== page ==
I found Tuweep Airport (L50) as a running adventure and that led me to the Arizona Pilots Association (APA), so you never know what you'll find when you go looking for something.
There's a road from the airport and it's usually Airport Road and it's usually down hill from the airport. (They usually put airports on high mesas.) Maybe it goes a few miles before reaching another road or maybe it goes down the hill to another street like a long driveway, but it isn't a major crossing. We're looking for quiet airports, multicom 122.9, maybe unicom, almost certainly not control-towered. If there's a lot of air traffic, then there's probably a lot of automobile traffic as well.
Look for interesting terrain between home base and a prospective running spot so the flight will be pretty. Besides having few roads at the destination, check out whether they're straight or twisty. Straight roads usually indicate level terrain while meandering roads usually get that way by going around and over hills. Look at the sectional chart as a runner as well as a pilot. What is this place going to be like on the ground?
Sometimes a potential running airport can be too isolated. Gila Bend looked appealing, open desert with nothing for miles and miles, just a single road. Alas, that single road was a major two-lane highway with lots of truck traffic and not much shoulder and there were barbed-wire fences with (as I remember it) NO TRESPASSING signs marking the off-road opportunities.
Don't be shy about doing some aerial reconnaissance before landing. Get high enough above pattern altitude not to hit anybody since you'll be concentrating on the ground. Since you're in the vicinity of an airport, remember to look around frequently for other airplanes between ground observations. Look for a few roads, maybe dirt roads, maybe even trails, with farms or a few houses along them. If you see cars from the air, then figure you'll see even more cars on the ground, not the best running road.
Also keep in mind that pleasantly-remote places to run are going to be served by small airports with few people around. I think I landed nine times at Gilmer (49A) and only saw another person there once. I saw a fellow at Globe (P13) recently, but he wasn't interested in conversation.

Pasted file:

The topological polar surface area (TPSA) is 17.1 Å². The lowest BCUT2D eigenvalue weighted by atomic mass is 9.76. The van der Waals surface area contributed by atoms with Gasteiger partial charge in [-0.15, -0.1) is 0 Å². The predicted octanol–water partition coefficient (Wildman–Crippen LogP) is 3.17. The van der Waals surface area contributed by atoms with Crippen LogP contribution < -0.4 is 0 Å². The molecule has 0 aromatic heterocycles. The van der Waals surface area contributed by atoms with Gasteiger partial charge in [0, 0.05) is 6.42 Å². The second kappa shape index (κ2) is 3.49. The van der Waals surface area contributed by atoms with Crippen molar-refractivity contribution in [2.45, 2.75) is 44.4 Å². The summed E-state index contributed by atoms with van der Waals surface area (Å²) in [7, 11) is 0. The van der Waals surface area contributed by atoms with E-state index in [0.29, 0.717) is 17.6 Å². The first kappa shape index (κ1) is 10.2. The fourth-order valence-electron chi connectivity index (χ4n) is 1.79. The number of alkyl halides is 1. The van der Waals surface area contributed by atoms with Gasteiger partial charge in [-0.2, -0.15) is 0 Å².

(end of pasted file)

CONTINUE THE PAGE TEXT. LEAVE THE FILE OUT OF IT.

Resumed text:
When you get down and parked, it's time to enjoy the journey on foot. In addition to their aviation Global Positioning System (GPS) gear, Garmin makes a line of running watches that strap on the wrist. Not only does its display tell me how far and fast I've run, its simple moving map also can tell me how to get back if I get lost. If you're going for a long run in a hot or dry place, then think about bringing some water along with snacks.
It sounds like I'm picky about my running airports, but I've managed to find them in several states I've lived in. These are wonderful little strips, not too backcountry for my Cherokee 140, but small enough that you might not want to take anything much larger into them.
When you get back from your run (or walk or hike), it's time to fly home. You'll likely have to get out of a small strip, maybe high altitude, maybe on a warm afternoon with high density altitude. You may have to find stick and rudder skills that have grown rusty at the large, urban, long-runway, tower-controlled airports many of us fly out of. If there's a $100-hamburger restaurant at the airport, then you might want to grab a bite before flying home, a chance to relax before climbing into the airplane.
While you're flying home wearing running shorts and a torn t-shirt, remember the people listening on the radio can't see you, so it doesn't matter what you're wearing.
Also, while you're flying home, be thankful to have two hobbies you can combine. There are beautiful places to fly and terrific places to run. Combining the two allows the pilot-runner to see places few get to see.